James Madison, Alexander Hamilton, Benjamin Franklin, Thomas Jefferson, George Washington, John Adams: We’ve long resisted asking you for guidance. Perhaps we have feared in doing so we might acknowledge that our individuality which we so, so revere is not entirely our own. Perhaps we’ve feared an appeal to you might be taken for weakness. But, we’ve come to understand, finally, that this is not so. We understand now, we’ve been made to understand, and to embrace the understanding that who we are is who we were.

Give us the courage to do what is right.

Full transcript can be found here.

Adams was the first and only former president to argue before the Supreme Court. He returned to the Court because of the Amistad case in which he defended 49 illegally enslaved Mendeans. The Mendeans had rebelled on board the Spanish schooner, La Amistad while being transported to Cuban plantations and forced their former owners to sail for Africa. The schooner, however, was sailed up the coast of the United States until stopped by a U.S. revenue ship off Montauk Point, N.Y. Ensuing trials in Connecticut pitted the former owners, American revenue officers, Spanish officials and the U.S. government against the Amistad captives and abolitionists. Abolitionists sought to win freedom for the Mendeans and used the trials to publicize the evils of slavery. To everyone’s surprise, the District Court ruled that the Mendeans were free, could not be claimed as property, and must be returned to Africa. The U.S. government, under pressure from Spain, appealed to the Supreme Court where, with his co-counsel Baldwin, Adams argued for the Africans’ freedom. They won, in what historians call the most important legal case on slavery.
I am personally astounded to the state of being left speechless. I am just very honored to have witnessed such a great piece of history of mankind, and thankful that I shall always be reminded that men were created equal and they must remain equal until the end of times.

So. Damn. True.

“There will be bad days. Be calm. Loosen your grip, opening each palm slowly now. Let go. Be confident. Know that now is only a moment, and that if today is as bad as it gets, understand that by tomorrow, today will have ended. Be gracious. Accept each extended hand offered to pull you back from the somewhere you cannot escape. Be diligent. Scrape the grey sky clean. Realize every dark cloud is a smoke screen meant to blind us from the truth, and the truth is, whether we see them or not - the sun and moon are still there and always there is light.

Be forthright.

Despite your instinct to say, “it’s alright, I’m okay” - be honest. Say how you feel without fear or guilt, without remorse or complexity. Be lucid in your explanation, be sterling in your oppose. If you think for one second no one knows what you’ve been going through; be accepting of the fact that you are wrong, that the long drawn and heavy breaths of despair have at times been felt by everyone - that pain is part of the human condition and that alone makes you a legion.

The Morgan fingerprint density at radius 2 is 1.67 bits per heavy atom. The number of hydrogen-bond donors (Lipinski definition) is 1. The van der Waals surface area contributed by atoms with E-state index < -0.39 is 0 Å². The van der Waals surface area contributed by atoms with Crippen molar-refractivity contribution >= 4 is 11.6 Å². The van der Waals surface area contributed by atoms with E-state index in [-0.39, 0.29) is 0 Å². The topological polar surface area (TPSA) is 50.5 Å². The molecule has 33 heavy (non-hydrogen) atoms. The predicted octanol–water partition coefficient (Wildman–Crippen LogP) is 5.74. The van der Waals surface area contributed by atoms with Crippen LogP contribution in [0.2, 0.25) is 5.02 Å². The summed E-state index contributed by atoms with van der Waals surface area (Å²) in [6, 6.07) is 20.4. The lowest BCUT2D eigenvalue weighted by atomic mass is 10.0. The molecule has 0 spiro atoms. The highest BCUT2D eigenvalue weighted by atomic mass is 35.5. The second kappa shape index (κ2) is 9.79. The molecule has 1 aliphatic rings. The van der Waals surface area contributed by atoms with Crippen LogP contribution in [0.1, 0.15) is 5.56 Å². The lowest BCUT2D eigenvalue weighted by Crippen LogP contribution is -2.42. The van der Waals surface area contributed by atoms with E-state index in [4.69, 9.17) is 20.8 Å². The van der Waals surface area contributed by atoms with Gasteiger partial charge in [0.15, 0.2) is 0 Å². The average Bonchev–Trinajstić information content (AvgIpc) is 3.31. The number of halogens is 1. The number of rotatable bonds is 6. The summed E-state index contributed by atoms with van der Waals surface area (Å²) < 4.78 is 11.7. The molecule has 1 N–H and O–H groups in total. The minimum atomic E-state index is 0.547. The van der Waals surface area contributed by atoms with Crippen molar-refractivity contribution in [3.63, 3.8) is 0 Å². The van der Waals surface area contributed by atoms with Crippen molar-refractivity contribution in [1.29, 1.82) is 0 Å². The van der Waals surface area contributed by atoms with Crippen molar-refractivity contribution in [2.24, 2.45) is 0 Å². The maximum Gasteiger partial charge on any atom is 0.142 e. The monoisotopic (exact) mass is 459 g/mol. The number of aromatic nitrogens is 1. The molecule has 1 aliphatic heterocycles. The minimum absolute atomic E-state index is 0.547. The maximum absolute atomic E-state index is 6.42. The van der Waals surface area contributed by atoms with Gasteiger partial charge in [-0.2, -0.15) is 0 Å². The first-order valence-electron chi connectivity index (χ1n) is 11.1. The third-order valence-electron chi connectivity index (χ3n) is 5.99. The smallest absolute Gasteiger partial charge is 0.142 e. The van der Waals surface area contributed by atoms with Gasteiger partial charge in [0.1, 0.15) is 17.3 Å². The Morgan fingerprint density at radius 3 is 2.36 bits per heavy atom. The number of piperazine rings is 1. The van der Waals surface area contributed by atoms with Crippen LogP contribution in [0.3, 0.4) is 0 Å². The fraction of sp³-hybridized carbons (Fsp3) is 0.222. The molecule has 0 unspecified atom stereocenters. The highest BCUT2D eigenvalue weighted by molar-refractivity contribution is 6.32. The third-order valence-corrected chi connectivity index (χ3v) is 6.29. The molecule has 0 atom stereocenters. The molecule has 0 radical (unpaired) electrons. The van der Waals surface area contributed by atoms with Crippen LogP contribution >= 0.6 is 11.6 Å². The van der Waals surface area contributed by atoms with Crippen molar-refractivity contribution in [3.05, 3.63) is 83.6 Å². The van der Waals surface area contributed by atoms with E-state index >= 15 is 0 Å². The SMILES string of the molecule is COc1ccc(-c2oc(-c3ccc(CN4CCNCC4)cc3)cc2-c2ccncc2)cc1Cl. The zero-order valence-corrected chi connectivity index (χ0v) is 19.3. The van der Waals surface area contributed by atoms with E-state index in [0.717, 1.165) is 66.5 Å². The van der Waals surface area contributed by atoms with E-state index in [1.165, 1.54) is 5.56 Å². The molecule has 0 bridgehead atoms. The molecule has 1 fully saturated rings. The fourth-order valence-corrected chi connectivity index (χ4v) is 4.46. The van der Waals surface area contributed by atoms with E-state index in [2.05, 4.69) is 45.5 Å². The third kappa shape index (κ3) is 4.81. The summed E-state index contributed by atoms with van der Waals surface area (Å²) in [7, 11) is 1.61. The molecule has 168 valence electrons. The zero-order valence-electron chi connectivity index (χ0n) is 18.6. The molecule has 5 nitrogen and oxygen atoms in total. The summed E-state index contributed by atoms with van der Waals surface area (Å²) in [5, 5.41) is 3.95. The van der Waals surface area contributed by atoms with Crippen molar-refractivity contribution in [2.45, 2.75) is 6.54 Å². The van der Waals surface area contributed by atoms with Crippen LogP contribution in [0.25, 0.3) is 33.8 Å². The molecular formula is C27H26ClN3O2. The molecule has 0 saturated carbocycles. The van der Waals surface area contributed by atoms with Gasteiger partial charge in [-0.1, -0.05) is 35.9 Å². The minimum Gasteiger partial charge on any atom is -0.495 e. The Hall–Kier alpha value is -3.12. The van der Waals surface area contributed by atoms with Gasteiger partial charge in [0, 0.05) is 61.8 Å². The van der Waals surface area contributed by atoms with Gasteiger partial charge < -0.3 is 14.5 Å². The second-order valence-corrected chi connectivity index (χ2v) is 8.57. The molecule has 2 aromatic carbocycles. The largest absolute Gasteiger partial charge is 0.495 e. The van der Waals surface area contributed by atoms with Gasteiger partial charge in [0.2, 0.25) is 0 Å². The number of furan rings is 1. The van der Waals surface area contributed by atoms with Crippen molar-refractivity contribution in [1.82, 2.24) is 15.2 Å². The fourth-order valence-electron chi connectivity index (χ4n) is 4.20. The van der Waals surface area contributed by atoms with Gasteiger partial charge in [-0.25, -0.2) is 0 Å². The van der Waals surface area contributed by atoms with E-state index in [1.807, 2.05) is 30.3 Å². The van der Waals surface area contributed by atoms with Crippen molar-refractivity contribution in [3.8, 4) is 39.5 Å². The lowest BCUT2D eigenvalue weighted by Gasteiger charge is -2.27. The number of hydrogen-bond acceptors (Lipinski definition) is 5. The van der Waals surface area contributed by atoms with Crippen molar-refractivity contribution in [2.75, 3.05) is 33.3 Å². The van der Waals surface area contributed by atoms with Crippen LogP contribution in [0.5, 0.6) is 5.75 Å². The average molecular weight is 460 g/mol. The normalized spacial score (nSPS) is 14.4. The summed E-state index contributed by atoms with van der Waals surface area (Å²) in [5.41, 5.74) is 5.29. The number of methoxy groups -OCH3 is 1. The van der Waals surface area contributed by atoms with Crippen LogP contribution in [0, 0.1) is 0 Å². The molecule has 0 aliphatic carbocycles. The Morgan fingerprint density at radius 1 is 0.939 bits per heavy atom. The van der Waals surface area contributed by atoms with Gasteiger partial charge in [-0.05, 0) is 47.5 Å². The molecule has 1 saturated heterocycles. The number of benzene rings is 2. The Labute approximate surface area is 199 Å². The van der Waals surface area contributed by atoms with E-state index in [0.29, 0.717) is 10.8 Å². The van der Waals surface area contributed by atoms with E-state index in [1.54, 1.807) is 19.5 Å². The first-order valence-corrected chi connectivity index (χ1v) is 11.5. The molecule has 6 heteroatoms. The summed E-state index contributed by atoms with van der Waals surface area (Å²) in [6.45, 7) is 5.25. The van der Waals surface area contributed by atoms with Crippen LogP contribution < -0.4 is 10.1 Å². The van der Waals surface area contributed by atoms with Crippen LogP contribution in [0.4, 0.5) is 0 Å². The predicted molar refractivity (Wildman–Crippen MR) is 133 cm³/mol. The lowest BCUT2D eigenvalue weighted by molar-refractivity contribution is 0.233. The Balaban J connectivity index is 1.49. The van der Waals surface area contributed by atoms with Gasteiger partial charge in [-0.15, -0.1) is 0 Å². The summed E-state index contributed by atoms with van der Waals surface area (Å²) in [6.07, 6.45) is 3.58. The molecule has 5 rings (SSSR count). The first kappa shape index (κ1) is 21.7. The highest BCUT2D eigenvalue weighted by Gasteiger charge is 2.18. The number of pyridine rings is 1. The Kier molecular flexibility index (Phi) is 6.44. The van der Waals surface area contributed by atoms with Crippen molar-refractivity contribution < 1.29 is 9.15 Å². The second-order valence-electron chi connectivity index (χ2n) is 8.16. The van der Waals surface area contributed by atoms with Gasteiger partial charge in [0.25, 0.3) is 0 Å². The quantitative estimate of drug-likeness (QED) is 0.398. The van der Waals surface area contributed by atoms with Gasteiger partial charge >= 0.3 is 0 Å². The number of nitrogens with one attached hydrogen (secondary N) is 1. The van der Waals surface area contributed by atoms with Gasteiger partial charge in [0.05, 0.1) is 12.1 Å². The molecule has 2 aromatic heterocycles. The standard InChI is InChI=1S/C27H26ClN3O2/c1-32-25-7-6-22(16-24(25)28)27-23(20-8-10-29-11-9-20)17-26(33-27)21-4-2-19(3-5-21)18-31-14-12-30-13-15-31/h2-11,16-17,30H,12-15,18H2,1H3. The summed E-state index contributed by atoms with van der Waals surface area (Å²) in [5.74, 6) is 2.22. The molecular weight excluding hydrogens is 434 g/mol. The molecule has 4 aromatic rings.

We hungry underdogs, we risers with dawn, we dismissers of odds, we blessers of on – we will station ourselves to the calm. We will hold ourselves to the steady, be ready, player one. Life is going to come at you armed with hard times and tough choices, your voice is your weapon, your thoughts ammunition – there are no free extra men, be aware that as the instant now passes, it exists now as then. So be a mirror reflecting yourself back, and remembering the times when you thought all of this was too hard and that you’d never make it through.

Remember the times you could have pressed quit – but you hit continue. Be forgiving. Living with the burden of anger, is not living. Giving your focus to wrath will leave your entire self absent of what you need. Love and hate are beasts and the one that grows is the one you feed. Be persistent. Be the weed growing through the cracks in the cement, beautiful - because it doesn’t know it’s not supposed to grow there. Be resolute. Declare what you accept as true in a way that envisions the resolve with which you accept it.If you are having a good day, be considerate. A simple smile could be the first-aid kit that someone has been looking for. If you believe with absolute honesty that you are doing everything you can - do more.

There will be bad days, times when the world weighs on you for so long it leaves you looking for an easy way out. There will be moments when the drought of joy seems unending. Instances spent pretending that everything is all right when it clearly is not, check your blind spot. See that love is still there, be patient. Every nightmare has a beginning, but every bad day has an end. Ignore what others have called you. I am calling you friend. Make us comprehend the urgency of your crisis. Silence left to its own devices breeds silence.So speak and be heard. One word after the next, express yourself and put your life into context; if you find that no one is listening, be loud. Make noise. Stand in poise and be open. Hope in these situations is not enough and you will need someone to lean on. In the unlikely event that you have no one, look again. Everyone is blessed with the ability to listen. The deaf will hear you with their eyes. The blind will see you with their hands. Let your heart fill their newsstands, let them read all about it. Admit to the bad days, the impossible nights. Listen to the insights of those who have been there, but have come back. They’ll tell you; you can stack misery, you can pack despair, you can even wear your sorrow, but come tomorrow you must change your clothes.

Everyone knows pain. We are not meant to carry it forever. We were never meant to hold it so closely, so be certain in the belief that what pain belongs to now will belong soon to then. That when someone asks you how was your day, realize that for some of us, it’s the only way we know how to say, “Be calm. Loosen your grip, opening each palm, slowly now – let go.””

- Shane Koyczan

I posted a list of goals that I have yet to achieve in 1,001 days. I guess it is logical to arrange few of them to be accomplished in 2013. May this be a resolution list that also serves as “bucket list installment”.

009. Spend an afternoon in a buffet, until I am kicked out.
014. Backpack across a new unknown land.
015. Begin writing a book.
026. Dine in a Michelin restaurant.
028. Swim in an infinity pool.
044. Start a small yet steady business.
052. Visit South Korea.
053. Make a vision board for my dreams.
069. Color my hair to purple or blue black.
072. Go through my contact list and delete all the people who I no longer talk to.
075. Color every picture in a coloring book. 
079. Create a gift giving business.

End date: 31 December 2013. 

It is time to kick ass.